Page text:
As the nation mourns the death of Supreme Court Justice Ruth Bader Ginsburg, those she inspired are reflecting on the legacy she leaves behind.
Vermont Supreme Court Justice Beth Robinson said Ginsburg was a role model who inspired her own work on more than one occasion. Robinson has served on the Vermont Supreme Court since 2011, and her career as a lawyer included involvement in a landmark 1999 case that led to Vermont becoming the first state to enact civil unions.
“It’s a profoundly sad night, we’ve lost a trailblazer whom we all owe a tremendous amount of gratitude,” Justice Robinson said. “I looked at her career as a lawyer as an inspiration, I’ve cited cases she had litigated in my own work, I’ve cited cases she has decided as a Supreme Court Justice.”
Ginsburg spent 27 years on the U.S. Supreme Court, and before that, her work as a lawyer was critical in advancing women’s rights. She argued six landmark cases before the Supreme Court in the 1970s, winning five.
“It’s stunning to me that she had a career as an advocate that profoundly changed the legal landscape, and then she went on to have a career as a Supreme Court Justice that likewise made an impact on the legal landscape,” Robinson said. “Very few people have one act with that kind of impact – the fact she had two is astounding.”
Health issues took a toll on Ginsburg in her later years on the high court, but she pushed through them to serve on the bench well into her 80s. She fought cancer five times, and was hospitalized for falls that resulted in broken ribs. Justice Robinson said resilience is a trait Ginsburg became well-acquainted with early in her prolific career.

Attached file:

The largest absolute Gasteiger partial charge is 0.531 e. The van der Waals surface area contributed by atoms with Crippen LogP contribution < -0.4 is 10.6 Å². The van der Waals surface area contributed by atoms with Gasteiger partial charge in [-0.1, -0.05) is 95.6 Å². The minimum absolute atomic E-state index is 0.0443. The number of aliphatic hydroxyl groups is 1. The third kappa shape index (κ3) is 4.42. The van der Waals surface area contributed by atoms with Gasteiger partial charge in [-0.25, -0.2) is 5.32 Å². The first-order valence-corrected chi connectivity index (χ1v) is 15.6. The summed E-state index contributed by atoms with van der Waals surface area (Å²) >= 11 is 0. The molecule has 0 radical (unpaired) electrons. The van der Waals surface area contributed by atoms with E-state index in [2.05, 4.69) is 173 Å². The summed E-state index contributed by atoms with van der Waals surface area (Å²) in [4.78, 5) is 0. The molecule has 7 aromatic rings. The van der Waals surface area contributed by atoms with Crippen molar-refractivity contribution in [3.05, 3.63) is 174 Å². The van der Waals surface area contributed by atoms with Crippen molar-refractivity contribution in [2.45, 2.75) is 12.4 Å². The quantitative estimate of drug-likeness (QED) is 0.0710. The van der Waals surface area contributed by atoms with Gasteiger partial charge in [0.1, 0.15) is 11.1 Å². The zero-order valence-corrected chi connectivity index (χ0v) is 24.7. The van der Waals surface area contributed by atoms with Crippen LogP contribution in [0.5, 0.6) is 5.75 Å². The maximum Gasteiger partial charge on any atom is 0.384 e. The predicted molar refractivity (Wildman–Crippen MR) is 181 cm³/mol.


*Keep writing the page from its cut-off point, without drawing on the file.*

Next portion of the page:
“It’s not surprising when you think about her early career,” Justice Robinson said. “She overcame obstacles that most of us have never had to encounter, and a daily barrage of slights. She soldiered through that so people like me didn’t have to.”
The woman many know simply as ‘RBG’ was an iconic figure, particularly among younger Americans for her work in women’s rights, civil rights and other key issues.
Justice Robinson said Ginsburg’s legacy will live on through those she’s inspired.
“I think we all owe a debt of gratitude to her regardless of whether we’re lawyers, but as a lawyer, she’s had a special impact both as a role model and someone who litigated cases and decided on cases I relied on in my own career.”
Ginsburg died of complications from metastatic pancreatic cancer. She was 87.